I admit it; I'm one of those moms who checks her baby frequently at night to make sure she's okay. I also check my two-year-old. But with the recent news that nearly 10,000 infants are injured in cribs, playpens, and bassinets each year, who could blame me? New safety standards were set in place at the end of 2010 in hopes of significantly reducing that shocking number. Most of us are aware that companies are no longer allowed to build drop-side cribs, but the new laws also require that companies make mattress supports stronger, and hardware more durable. In addition, there are steps you can take right now to keep baby safe.
The usual rules of a tight-fitting sheet, no blankets, no sleep positioners, no pillows, and no stuffed animals in the crib still apply. But in order to protect your baby, you should also say goodbye to that beautiful, pricey bumper adorning the crib. You may think it looks adorable, but it poses a serious suffocation risk to your child. And once your child is able to pull herself up, she could also use that bumper to climb over the crib rails.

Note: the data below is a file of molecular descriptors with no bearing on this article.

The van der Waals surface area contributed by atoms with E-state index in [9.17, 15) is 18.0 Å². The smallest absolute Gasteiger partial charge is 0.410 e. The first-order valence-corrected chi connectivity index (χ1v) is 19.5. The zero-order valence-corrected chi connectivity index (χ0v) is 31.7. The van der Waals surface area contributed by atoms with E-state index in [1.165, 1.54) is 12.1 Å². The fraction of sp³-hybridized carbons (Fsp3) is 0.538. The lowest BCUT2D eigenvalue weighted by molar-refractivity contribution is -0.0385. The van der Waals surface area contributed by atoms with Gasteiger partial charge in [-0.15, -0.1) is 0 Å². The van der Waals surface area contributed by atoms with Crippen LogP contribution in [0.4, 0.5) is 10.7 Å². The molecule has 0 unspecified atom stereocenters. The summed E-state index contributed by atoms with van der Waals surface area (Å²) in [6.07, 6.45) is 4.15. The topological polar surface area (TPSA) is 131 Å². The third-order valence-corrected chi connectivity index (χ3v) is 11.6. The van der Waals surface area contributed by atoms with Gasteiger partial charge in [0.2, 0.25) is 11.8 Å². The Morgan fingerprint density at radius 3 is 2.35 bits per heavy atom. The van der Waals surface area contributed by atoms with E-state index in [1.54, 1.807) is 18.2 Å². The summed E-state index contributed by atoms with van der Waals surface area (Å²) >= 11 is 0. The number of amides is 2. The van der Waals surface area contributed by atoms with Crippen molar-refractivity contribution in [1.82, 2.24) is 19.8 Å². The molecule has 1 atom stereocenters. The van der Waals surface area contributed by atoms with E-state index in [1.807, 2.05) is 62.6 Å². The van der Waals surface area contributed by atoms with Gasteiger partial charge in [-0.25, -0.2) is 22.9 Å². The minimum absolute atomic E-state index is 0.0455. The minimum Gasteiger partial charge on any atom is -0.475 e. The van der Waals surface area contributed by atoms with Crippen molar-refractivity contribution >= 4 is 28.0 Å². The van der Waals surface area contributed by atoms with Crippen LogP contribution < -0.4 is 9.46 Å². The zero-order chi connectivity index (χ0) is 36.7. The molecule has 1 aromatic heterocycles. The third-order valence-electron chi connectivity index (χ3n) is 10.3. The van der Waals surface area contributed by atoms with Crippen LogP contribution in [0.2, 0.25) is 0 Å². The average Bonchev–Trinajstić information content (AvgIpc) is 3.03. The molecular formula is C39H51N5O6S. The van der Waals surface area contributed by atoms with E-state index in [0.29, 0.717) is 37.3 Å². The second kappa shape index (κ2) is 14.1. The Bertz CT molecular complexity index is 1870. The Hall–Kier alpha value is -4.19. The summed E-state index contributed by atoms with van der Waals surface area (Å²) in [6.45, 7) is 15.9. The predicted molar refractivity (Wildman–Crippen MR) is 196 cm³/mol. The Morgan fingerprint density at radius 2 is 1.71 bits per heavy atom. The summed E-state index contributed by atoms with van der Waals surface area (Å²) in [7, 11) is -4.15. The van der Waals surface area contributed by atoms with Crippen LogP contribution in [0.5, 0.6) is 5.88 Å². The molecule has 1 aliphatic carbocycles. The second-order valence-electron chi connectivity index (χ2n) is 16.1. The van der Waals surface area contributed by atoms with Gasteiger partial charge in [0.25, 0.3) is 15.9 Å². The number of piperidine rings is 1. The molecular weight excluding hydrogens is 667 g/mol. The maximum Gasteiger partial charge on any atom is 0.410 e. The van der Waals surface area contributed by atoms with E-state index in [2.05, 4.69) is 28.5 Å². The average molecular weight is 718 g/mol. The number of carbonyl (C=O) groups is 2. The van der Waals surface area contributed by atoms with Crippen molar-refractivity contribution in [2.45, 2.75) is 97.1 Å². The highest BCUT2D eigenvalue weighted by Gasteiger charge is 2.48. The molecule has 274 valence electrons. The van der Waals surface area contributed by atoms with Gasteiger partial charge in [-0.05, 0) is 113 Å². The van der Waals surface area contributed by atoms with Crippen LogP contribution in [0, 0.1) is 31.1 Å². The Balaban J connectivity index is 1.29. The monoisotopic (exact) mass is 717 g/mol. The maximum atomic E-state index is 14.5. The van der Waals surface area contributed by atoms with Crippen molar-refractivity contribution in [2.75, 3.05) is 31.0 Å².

Skip the Tent
Crib tents pose a strangulation risk to children, as has been shown by the tragic deaths of at least three children. When your child is old or agile enough to even just attempt to climb out of the crib, move the mattress to the lowest setting. If your child is still able to climb out or even attempt to, it's time to switch to a toddler bed. Even if your child hasn't tried to escape the crib, if she's 35 inches or taller, then start the transition to the "big kid" bed.
Back to Sleep
Your baby should always be placed on her back to sleep, unless the pediatrician tells you otherwise for health reasons. Since the Back to Sleep campaign was launched in 1994, Sudden Infant Death Syndrome occurrences have dropped by more than 50%.
Say "No Thanks" to a Hand-Me-Down Crib
It may be tempting to take that antique crib from your cousin, or reuse the crib you slept in as a baby, but second-hand cribs can pose a threat to your child. Safety regulations have changed dramatically in recent years and older cribs have larger slats, drop-side rails, corner posts, and newer mattresses that don't fit right. 11 million cribs have been recalled since 2007 alone. So shell out the cash for a new crib.
The risks to your child's safety far outweigh the cuteness of bumpers and the financial benefits of a used crib. Know and understand the safety guidelines and research crib companies before making that purchase. The crib is the only place you will leave your baby unattended. Make sure it's a safe place.